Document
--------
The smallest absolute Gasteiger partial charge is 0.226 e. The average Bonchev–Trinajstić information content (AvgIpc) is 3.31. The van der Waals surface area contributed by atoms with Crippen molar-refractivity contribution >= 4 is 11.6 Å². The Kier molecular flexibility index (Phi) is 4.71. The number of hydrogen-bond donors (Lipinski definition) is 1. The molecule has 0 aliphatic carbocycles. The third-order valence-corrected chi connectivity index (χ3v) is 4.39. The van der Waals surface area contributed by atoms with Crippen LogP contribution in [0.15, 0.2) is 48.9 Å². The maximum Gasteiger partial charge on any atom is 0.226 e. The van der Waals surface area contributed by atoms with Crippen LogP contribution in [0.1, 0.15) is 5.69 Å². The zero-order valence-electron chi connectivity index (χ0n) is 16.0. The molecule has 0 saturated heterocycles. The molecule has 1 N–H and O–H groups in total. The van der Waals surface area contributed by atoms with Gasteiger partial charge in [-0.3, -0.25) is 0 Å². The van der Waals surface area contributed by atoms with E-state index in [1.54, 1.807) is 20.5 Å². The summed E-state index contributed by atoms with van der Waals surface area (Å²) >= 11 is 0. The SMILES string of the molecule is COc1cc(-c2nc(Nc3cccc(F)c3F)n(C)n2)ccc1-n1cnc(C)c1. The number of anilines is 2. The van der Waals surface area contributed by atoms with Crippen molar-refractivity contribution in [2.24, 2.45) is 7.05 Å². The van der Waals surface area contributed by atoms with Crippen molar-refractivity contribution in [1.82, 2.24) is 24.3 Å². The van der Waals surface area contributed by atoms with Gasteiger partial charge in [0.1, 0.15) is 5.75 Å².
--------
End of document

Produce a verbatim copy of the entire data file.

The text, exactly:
The smallest absolute Gasteiger partial charge is 0.226 e. The average Bonchev–Trinajstić information content (AvgIpc) is 3.31. The van der Waals surface area contributed by atoms with Crippen molar-refractivity contribution >= 4 is 11.6 Å². The Kier molecular flexibility index (Phi) is 4.71. The number of hydrogen-bond donors (Lipinski definition) is 1. The molecule has 0 aliphatic carbocycles. The third-order valence-corrected chi connectivity index (χ3v) is 4.39. The van der Waals surface area contributed by atoms with Crippen LogP contribution in [0.15, 0.2) is 48.9 Å². The maximum Gasteiger partial charge on any atom is 0.226 e. The van der Waals surface area contributed by atoms with Crippen LogP contribution in [0.1, 0.15) is 5.69 Å². The zero-order valence-electron chi connectivity index (χ0n) is 16.0. The molecule has 0 saturated heterocycles. The molecule has 1 N–H and O–H groups in total. The van der Waals surface area contributed by atoms with Gasteiger partial charge in [-0.3, -0.25) is 0 Å². The van der Waals surface area contributed by atoms with E-state index in [1.54, 1.807) is 20.5 Å². The summed E-state index contributed by atoms with van der Waals surface area (Å²) >= 11 is 0. The SMILES string of the molecule is COc1cc(-c2nc(Nc3cccc(F)c3F)n(C)n2)ccc1-n1cnc(C)c1. The number of anilines is 2. The van der Waals surface area contributed by atoms with Crippen molar-refractivity contribution in [2.24, 2.45) is 7.05 Å². The van der Waals surface area contributed by atoms with Crippen molar-refractivity contribution in [1.82, 2.24) is 24.3 Å². The van der Waals surface area contributed by atoms with Gasteiger partial charge in [0.1, 0.15) is 5.75 Å².